Evolution and Human Behavior (Article in Press)
Dominance and the evolution of sexual dimorphism in human voice pitch
David Andrew Puts et al.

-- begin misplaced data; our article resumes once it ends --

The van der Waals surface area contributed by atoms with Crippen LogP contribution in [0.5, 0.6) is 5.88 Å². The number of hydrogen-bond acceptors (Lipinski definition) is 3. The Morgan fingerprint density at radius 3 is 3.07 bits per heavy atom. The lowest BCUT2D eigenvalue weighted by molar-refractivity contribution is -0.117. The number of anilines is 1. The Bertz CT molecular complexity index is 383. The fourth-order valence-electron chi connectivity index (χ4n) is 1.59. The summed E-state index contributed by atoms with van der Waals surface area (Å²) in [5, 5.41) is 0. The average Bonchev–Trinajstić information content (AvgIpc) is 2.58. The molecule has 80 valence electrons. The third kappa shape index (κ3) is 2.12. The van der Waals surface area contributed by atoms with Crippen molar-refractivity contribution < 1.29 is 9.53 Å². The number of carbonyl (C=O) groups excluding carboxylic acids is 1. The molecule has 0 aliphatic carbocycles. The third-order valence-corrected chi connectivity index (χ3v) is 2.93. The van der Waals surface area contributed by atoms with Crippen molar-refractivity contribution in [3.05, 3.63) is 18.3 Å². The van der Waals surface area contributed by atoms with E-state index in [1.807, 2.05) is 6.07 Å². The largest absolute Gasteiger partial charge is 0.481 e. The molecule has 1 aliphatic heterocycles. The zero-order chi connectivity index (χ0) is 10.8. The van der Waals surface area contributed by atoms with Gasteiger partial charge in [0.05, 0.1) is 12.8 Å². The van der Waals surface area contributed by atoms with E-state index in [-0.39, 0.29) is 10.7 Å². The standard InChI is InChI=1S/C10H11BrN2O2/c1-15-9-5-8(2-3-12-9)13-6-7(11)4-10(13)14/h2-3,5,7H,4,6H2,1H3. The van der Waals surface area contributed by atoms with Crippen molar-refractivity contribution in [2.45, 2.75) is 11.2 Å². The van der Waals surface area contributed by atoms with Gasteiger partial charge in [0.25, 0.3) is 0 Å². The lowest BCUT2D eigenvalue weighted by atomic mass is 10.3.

The developmental and anatomical causes of human voice sexual dimorphisms are known, but the evolutionary causes are not. Some evidence suggests a role of intersexual selection via female mate choice, but other evidence implicates male dominance competition. In this study, we examine the relationships among voice pitch, dominance, and male mating success. Males were audio recorded while participating in an unscripted dating-game scenario. Recordings were subsequently manipulated in voice pitch using computer software and then rated by groups of males for dominance. Results indicate that (1) a masculine, low-pitch voice increases ratings of men's physical and social dominance, augmenting the former more than the latter; and (2) men who believe they are physically dominant to their competitor lower their voice pitch when addressing him, whereas men who believe they are less dominant raise it. We also found a nonsignificant trend for men who speak at a lower pitch to report more sexual partners in the past year. These results are consistent with the hypothesis that male intrasexual competition was a salient selection pressure on the voices of ancestral males and contributed to human voice sexual dimorphism.